Education secretary spellings announces $2.4M grant to University of Houston

December 07, 2007

The University of Houston has received a grant of up to $2.4 million to improve teacher education in math and science following a competition that included submissions from more than 50 universities nationwide.

The grant is one of only 12 to be awarded by the National Math and Science Initiative (NMSI) to implement programs modeled after UTeach, a highly successful math and science teacher preparation program at The University of Texas at Austin. The University of Houston's program is called teachHOUSTON.

The grant was announced by U.S. Secretary of Education Margaret Spellings, who earned a bachelor's degree in political science from the University of Houston (UH).

"Texas has long been a pioneer for research-based, data-driven education. I'm pleased that programs like UTeach and teachHOUSTON are continuing this tradition and expanding a successful model dedicated to improving secondary school instruction in math and science," Spellings said. "By training highly qualified high school math and science teachers, programs like these will help prepare our nation's students for success in college and beyond."

UH's teachHOUSTON is patterned after the UTeach program that was established in 1997 at UT-Austin as a new and improved way to introduce undergraduate math and science majors to secondary school teaching. By offering compact degree plans, early teaching experiences and financial assistance for undergraduate students, UTeach provides a platform for raising the quantity and quality of mathematics, science and computer science teachers in secondary schools.

The University of Houston's teachHOUSTON, which is committed to increasing the number of well prepared science, mathematics and computer science teachers for the community, is being co-directed by Robert Wimpelberg, dean of the College of Education, and Jeff Morgan, chairman of the department of mathematics. "We have critical shortages of qualified math and science teachers," Wimpelberg said, "and the most effective response requires a close working relationship between colleges of math/science and colleges of education. Fortunately, at UH we've been working on this relationship for some time. And the launching of teachHOUSTON shows us how much it pays off," he said.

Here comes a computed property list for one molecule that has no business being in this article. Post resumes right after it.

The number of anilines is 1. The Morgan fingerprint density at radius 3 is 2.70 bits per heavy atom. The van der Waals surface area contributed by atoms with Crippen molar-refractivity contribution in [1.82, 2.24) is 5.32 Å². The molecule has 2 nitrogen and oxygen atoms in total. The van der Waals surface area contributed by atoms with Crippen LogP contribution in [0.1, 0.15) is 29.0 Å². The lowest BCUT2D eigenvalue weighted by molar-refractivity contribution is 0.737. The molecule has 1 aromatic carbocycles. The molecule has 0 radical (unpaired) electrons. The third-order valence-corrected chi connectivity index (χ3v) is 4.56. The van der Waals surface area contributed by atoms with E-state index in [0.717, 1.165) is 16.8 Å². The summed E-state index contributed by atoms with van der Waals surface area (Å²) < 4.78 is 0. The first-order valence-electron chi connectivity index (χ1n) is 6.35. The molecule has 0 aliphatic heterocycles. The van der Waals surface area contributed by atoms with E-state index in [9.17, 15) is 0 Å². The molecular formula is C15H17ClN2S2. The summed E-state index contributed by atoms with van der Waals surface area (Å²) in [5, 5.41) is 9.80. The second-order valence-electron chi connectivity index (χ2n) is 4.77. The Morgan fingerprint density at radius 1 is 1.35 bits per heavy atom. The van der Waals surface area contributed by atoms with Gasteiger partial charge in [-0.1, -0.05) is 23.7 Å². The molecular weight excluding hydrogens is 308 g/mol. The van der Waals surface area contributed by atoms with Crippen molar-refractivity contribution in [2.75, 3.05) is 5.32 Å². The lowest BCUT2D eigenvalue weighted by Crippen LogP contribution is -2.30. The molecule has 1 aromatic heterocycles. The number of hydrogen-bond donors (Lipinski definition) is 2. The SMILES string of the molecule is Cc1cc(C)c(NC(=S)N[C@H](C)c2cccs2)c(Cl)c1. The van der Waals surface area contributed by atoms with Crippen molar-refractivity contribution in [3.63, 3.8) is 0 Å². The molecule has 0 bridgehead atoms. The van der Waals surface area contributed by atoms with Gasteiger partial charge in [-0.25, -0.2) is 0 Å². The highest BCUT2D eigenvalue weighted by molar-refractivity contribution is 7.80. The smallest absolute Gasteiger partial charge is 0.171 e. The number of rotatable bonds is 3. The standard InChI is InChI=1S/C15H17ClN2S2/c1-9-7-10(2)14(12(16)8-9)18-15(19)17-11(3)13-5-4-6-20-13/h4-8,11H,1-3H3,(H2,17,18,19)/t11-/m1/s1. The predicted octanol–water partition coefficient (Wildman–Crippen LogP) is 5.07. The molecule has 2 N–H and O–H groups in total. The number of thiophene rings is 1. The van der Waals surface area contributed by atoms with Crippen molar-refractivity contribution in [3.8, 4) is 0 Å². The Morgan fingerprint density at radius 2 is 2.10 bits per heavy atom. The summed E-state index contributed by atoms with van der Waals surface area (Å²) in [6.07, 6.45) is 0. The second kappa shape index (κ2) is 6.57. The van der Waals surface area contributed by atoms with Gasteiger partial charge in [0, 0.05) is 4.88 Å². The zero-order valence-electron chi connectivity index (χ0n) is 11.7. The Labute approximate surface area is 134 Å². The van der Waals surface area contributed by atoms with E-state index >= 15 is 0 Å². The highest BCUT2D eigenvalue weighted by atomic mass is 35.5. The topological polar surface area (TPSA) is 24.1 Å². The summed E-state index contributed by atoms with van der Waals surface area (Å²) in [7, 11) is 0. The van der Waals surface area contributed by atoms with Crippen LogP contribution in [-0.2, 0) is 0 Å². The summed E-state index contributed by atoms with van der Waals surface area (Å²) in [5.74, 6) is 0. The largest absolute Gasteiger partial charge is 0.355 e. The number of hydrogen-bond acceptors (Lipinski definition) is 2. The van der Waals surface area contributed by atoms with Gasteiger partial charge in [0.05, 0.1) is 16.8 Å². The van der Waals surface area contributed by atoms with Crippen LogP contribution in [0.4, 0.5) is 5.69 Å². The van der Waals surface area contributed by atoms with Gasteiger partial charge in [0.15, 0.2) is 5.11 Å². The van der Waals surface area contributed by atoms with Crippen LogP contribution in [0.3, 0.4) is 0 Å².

"We welcomed the opportunity to partner with the College of Education in this important teacher preparation initiative," said John L. Bear, dean of the College of Natural Sciences and Mathematics. "As part of a public university, the college is committed to serving the needs of the Houston community. By producing more teachers who are not only well versed in the disciplines they will teach, but also experienced in the classroom by the time they receive their degrees, we will help our area school districts to elevate the quality of math and science instruction. It's a winning situation all the way around: The schools and their students benefit and so does society as a whole," he said.

NMSI is a non-profit organization whose goal is to help the United States maintain its global leadership position in technological innovation. ExxonMobil contributed an initial $125 million to NMSI's efforts. Additional donors include the Bill and Melinda Gates Foundation and the Michael and Susan Dell Foundation.

"The expansion of the UTeach program at the University of Houston is another important step in improving student performance across the state of Texas," said Janet Mountain, executive director, Michael & Susan Dell Foundation. "We believe Texas will continue to provide proven education models and programs that will benefit school districts across the United States."

"As a company that employs 14,000 engineers and scientists, ExxonMobil knows how important it is to provide the best education and training possible for our nation's young people," said Rex Tillerson, chairman and CEO of Exxon Mobil Corporation. "We are proud to be part of this important effort to begin to address the critical shortage of math and science teachers in our schools."

Other institutions receiving NMSI grants include Florida State University, the University of Florida, the University of Colorado, the University of Kansas, and the University of California campuses at Berkeley and Irvine.
About the National Math and Science Initiative (NMSI)

NMSI is an innovative non-profit organization created to scale programs proven to positively impact math and science education in the U.S. For more information about NMSI, visit their Web site at

About The UTeach Institute

The UTeach Institute was created to provide direction and leadership to expand and replicate the UTeach mathematics, science, and computer science teacher preparation program at universities across the nation. The primary goal of replicating UTeach is to increase the quantity and quality of mathematics, science, and computer science teachers in schools. UTeach is a highly innovative and successful teacher preparation program, which has doubled the number of mathematics and science majors being certified at The University of Texas at Austin. For more information on the UTeach Institute, visit their Web site at

About Exxon Mobil Corporation

Exxon Mobil Corporation is a leading international energy company whose subsidiaries have operations in most of the world's countries. In the United States, ExxonMobil has significant exploration and production, refining and marketing and chemicals operations. ExxonMobil is one of the largest oil and gas producers and reserves holders in the United States, with a portfolio including Alaska, onshore Gulf Coast and deepwater Gulf of Mexico. In addition, there are approximately 13,000 Exxon and Mobil branded service stations in the U.S., as well as seven refineries, four of which are integrated.

University of Houston

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